It would be hard to argue that there is not a serious moral and ethical vacuum in Corporate America these days. When companies do really sinister $hit, I do what I feel like is my part to raise awareness by calling it out on this blog.
Madoff, Enron, BP, Countrywide Financial, Healthsouth, Goldman Sachs, Toyota, GM, Bear Sterns, Lehman Brothers, Tyco, Arthur Andersen, Worldcom, Qwest, Martha Stewart, Comcast, Lance Armstrong, Martin Shkreli, and VW are some of the most famous egregious offenders, but there are tens of thousands of examples of unchecked capitalistic greed gone wrong. The more spotlight that can be shined on evil behavior to bring it out from the shadows, the better, in my opinion.
Admittedly, this can be a depressing exercise because the bad seems to vastly overwhelm the good in the news cycle. However, every now and then a positive story of capitalism gone right surfaces. And I like to highlight those rare examples even more when they do happen.
One of the best examples I’ve seen in recent years was just provided by Chobani, the Greek Yogurt company with very humble roots (it started in 2007 with 5 employees and an $800,000 loan from the U.S. Small Business Administration).
Last week, Chobani’s CEO and founder, Hamdi Ulukaya (a Kurdish-Muslim immigrant), personally transferred 10% ownership in the growing company from himself to his 2,000 employees.
Given that Chobani is estimated to be worth $3 billion (some peg it as high as $7 billion), that works out to an average stock value of $150,000 per employee. And some of the more tenured employees could end up with windfalls of $1M+.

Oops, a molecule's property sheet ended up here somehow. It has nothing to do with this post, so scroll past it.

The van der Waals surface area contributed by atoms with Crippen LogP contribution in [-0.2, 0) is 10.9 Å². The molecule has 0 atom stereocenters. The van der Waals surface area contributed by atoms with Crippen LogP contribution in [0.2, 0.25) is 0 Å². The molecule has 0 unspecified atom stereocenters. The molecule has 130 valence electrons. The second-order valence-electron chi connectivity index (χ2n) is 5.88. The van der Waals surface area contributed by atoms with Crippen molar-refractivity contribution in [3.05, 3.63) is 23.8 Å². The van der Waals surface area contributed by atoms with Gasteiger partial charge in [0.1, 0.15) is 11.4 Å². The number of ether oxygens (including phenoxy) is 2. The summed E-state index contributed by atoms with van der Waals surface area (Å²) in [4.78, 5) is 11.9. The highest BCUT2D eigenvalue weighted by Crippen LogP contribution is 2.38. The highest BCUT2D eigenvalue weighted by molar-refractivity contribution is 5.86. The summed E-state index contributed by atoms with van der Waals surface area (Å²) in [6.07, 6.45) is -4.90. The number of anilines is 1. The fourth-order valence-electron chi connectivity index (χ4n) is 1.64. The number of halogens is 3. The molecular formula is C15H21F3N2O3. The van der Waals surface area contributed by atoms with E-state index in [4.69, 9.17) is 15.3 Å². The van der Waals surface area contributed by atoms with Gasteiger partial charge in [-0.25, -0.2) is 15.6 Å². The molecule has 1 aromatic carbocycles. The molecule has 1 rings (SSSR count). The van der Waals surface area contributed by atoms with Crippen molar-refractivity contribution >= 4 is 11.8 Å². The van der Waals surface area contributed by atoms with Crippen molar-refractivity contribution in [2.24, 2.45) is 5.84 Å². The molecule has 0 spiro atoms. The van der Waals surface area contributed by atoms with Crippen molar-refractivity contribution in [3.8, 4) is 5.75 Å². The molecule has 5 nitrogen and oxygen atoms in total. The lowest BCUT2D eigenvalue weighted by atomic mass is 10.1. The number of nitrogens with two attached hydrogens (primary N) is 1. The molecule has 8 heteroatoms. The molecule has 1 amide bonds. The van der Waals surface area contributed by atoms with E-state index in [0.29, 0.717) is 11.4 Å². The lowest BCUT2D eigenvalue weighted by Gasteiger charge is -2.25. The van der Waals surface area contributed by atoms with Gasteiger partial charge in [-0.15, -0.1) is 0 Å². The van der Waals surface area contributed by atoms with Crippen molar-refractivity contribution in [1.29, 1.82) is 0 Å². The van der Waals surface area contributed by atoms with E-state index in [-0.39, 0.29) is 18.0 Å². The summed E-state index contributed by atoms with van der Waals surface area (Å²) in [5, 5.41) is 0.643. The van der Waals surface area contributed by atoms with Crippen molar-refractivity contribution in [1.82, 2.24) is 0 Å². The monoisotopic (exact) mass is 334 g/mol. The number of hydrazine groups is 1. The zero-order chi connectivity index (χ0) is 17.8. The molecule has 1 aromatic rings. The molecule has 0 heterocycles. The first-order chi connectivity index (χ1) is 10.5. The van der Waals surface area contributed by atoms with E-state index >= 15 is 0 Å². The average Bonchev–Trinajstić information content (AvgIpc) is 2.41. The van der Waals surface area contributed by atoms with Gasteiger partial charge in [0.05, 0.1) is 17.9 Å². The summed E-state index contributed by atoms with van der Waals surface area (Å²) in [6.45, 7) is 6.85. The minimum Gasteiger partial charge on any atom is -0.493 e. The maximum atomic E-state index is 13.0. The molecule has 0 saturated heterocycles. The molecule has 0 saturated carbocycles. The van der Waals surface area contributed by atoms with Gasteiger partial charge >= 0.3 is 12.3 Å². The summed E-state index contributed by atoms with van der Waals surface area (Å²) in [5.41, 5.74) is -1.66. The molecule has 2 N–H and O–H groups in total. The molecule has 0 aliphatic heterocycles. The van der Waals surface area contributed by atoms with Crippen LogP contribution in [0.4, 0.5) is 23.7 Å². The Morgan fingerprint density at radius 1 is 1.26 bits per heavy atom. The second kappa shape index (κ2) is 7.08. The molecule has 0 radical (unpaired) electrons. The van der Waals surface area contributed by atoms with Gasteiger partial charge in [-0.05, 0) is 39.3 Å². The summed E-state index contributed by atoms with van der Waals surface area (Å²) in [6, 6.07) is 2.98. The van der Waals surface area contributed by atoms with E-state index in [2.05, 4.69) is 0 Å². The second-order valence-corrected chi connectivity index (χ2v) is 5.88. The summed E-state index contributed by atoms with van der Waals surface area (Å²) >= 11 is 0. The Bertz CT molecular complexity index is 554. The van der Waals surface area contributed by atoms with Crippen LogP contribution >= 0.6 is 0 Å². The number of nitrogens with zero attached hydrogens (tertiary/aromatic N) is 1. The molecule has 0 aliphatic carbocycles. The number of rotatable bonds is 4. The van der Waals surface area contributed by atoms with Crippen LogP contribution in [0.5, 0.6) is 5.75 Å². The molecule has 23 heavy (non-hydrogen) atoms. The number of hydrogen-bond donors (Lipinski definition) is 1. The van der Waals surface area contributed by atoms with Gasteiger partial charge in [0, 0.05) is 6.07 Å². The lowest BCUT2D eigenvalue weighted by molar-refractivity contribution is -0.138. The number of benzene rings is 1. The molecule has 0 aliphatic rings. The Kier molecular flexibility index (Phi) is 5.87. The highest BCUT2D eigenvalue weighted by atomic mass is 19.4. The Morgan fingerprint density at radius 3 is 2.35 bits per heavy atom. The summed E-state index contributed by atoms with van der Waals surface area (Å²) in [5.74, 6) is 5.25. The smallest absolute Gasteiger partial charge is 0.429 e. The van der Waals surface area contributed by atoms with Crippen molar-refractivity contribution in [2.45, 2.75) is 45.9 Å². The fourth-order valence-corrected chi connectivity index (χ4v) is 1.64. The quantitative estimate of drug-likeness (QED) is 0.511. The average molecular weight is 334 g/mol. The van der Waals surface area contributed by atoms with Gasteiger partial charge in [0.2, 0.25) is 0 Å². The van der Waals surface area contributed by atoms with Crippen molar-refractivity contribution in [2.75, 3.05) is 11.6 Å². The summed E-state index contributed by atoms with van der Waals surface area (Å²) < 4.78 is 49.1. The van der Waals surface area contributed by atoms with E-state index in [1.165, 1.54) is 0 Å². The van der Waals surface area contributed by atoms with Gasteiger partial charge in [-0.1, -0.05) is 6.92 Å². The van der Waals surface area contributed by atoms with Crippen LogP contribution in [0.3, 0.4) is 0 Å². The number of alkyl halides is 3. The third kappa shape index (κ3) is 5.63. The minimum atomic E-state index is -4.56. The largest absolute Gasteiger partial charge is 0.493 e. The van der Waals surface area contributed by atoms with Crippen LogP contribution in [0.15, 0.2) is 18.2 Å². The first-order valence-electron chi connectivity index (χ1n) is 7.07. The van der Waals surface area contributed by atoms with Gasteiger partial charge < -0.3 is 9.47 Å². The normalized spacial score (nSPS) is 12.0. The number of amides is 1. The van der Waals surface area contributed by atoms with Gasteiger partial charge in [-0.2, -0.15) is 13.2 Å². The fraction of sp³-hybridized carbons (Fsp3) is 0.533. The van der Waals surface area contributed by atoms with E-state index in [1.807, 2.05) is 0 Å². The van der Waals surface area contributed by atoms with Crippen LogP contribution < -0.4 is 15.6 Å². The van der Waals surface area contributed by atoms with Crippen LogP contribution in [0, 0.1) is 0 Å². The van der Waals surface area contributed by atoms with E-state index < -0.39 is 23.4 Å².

I’m a big fan of employee stock ownership plans because they give workers a sense of pride, value, and a financial stake in a company’s success. When done right (as seems to be the case here), it can help to limit the disgusting pay inequity between company leadership and the average worker.
Mr. Ulukaya had the following to say about the move,
“I’ve built something I never thought would be such a success, but I cannot think of Chobani being built without all these people.”
More CEO’s should take a page from Mr. Ulukaya’s playbook and reward the dedicated workers who create their riches, instead of just further enriching themselves. Big companies succeed on the backs of a village of employees, never solely on one man or woman at the top (oh, and let’s not forget the help from the $800,000 US SBA loan that got this one started).
Aside from this gesture, Chobani has a strong history of corporate activism, often at the perceived expense of profit:
- 10% of Chobani’s profits go to charity through the Chobani Foundation
- 30% of its U.S. employees are refugees
- Employees are offered a 401K, health benefits, and solid pay
- Chobani product ingredients are non-GMO
- They support ethical treatment of cows by using milk only from cows not treated with rBST
- Their products use significantly less sugar than other yogurts on the market and uses only natural ingredients
- Supported a higher minimum wage
Yet, it’s grown by leaps and bounds. Imagine that.
Why can’t this kind of corporate stewardship be the rule, not the exception? THIS is the way capitalism SHOULD be done.
The next time I buy yogurt, I know which brand I’ll be reaching for.